A selection of UN TV programmes, webcasts and video clips on issues in the news

Tuesday, 24 November 2015

International Day for the Elimination of Violence against Women 2015, November 25th

Theme 2015 : Prevention.

Say NO - Unite to end violence against Women

            The atrocity crimes being committed against women and girls in conflict zones, along with the domestic abuse found in all countries, are grave threats to progress.
I am deeply concerned about the plight of women and girls living in conditions of armed conflict, who suffer various forms of violence, sexual assault, sexual slavery and trafficking. Violent extremists are perverting religious teachings to justify the mass subjugation and abuse of women. These are not random acts of violence, or the incidental fallout of war, but rather systematic efforts to deny women’s freedoms and control their bodies. As the world strives to counter and prevent violence extremism, the protection and empowerment of women and girls must be a key consideration.
Roughly half of today’s 60 million forcibly displaced people are women.  Many who flee war and violence are often exploited by unscrupulous smugglers, and frequently suffer gender discrimination and xenophobia in host societies.  Those who are too young, too old or too frail to make the risky journey are left behind even more vulnerable without those who have left.
            Even in areas at peace, violence against women persists in the form of femicide, sexual assault, female genital mutilation/cutting, early marriage and cyberviolence. These practices traumatize individuals and tear at the fabric of society.
            I have led a global response through the UNiTE to End Violence against Women campaign and the HeForShe initiative to engage men in promoting gender equality.  I call on governments to increase contributions to the United Nations Trust Fund to End Violence against Women, which aims to address chronic underinvestment in this area.
            Millions of people across the world are uniting under the banner colour orange, chosen to symbolize the brighter future of a world free from violence against women and girls. This year, in a sign of the growing momentum for change, orange lights will illuminate iconic landmarks from the historic ruins at Petra in Jordan to Niagara Falls in North America.
            We can also blaze a path to a future of dignity and equality for all by implementing the newly adopted 2030 Agenda for Sustainable Development, which recognizes the importance of eliminating violence against women, with related targets across several of the Sustainable Development Goals.  Recent major reviews of United Nations peace operations, peacebuilding efforts and the women, peace and security agenda have all highlighted the critical value of women’s participation in peace and security.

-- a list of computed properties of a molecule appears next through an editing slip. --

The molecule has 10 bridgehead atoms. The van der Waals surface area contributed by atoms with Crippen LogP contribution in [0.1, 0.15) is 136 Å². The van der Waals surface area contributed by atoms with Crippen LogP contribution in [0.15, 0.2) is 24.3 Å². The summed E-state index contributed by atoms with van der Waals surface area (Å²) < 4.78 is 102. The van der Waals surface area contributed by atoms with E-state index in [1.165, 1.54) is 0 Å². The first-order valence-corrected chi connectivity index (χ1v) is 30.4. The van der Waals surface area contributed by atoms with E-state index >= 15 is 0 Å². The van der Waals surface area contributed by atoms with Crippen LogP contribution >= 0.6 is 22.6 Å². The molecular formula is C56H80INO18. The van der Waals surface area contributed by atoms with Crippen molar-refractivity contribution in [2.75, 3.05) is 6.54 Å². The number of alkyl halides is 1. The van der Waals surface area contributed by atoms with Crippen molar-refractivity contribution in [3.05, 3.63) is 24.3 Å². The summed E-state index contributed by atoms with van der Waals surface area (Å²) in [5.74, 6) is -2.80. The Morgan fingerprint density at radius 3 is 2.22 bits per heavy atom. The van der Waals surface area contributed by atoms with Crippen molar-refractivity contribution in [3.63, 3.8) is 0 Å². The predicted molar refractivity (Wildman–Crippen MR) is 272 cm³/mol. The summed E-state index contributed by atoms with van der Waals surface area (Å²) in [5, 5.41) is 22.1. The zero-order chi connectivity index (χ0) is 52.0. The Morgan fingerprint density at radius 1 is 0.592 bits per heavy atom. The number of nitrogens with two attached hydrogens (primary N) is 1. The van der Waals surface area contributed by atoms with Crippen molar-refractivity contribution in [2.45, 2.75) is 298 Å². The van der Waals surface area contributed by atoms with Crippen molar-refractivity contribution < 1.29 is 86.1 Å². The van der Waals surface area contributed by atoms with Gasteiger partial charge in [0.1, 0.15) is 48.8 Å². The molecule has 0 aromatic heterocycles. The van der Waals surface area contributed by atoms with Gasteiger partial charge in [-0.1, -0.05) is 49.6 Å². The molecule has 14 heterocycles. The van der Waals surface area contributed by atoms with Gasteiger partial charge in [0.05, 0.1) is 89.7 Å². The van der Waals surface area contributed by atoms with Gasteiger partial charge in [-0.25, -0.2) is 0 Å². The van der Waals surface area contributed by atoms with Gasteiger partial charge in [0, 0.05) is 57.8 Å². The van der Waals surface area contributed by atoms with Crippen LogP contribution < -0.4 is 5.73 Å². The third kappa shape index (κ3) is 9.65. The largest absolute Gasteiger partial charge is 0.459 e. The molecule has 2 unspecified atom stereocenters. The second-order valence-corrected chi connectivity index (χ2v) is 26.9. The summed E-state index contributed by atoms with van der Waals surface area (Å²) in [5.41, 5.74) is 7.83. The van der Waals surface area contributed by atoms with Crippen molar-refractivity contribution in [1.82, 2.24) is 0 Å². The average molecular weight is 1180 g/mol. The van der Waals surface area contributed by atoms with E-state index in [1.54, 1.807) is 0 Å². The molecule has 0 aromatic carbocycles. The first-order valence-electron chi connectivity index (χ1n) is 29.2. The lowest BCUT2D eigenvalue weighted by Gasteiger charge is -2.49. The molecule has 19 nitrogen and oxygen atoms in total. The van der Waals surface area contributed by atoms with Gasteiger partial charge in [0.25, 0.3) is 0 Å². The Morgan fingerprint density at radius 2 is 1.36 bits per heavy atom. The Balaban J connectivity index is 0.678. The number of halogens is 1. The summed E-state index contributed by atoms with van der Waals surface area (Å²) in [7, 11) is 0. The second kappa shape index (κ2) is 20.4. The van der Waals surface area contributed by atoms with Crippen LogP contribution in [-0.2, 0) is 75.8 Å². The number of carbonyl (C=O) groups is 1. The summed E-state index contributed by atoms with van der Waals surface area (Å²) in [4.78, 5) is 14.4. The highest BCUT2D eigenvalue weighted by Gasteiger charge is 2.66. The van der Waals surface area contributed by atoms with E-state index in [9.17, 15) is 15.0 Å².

The pervasiveness of violence against women and girls means we can all take steps to address it. Let us join forces to end this crime, promote full gender equality and realize a world where women and girls enjoy the safety they deserve – for their sake and for all of humanity.

Ban Ki-moon 

Across the world, violence against women and girls remains one of the most serious—and the most tolerated—human rights violations, both a cause and a consequence of gender inequality and discrimination.
Its continued presence is one of the clearest markers of societies out of balance and we are determined to change that.
On this International Day for the Elimination of Violence against Women we say again:
It is not acceptable.
It is not inevitable.
It can be prevented.
Although there is no single solution to such a complex problem, there is growing evidence of the range of actions that can stop violence before it happens, especially if they are implemented in parallel.
Further research currently underway will lead to more definitive strategies and interventions to prevent violence.
We believe that, through concerted action by everyone involved, from governments to individuals, we can tackle the unequal power relations and structures between men and women and highlight the necessary attitudinal, practice and institutional changes.
Imagine how different the world would be for girls growing up now if we could prevent early marriage, female genital mutilation, the turning of a blind eye to domestic violence, abusive text messages, the impunity of rapists, the enslavement of women in conflict areas, the killing of women human rights defenders, or the hostility of police stations or courtrooms to women’s testimony of violence experienced.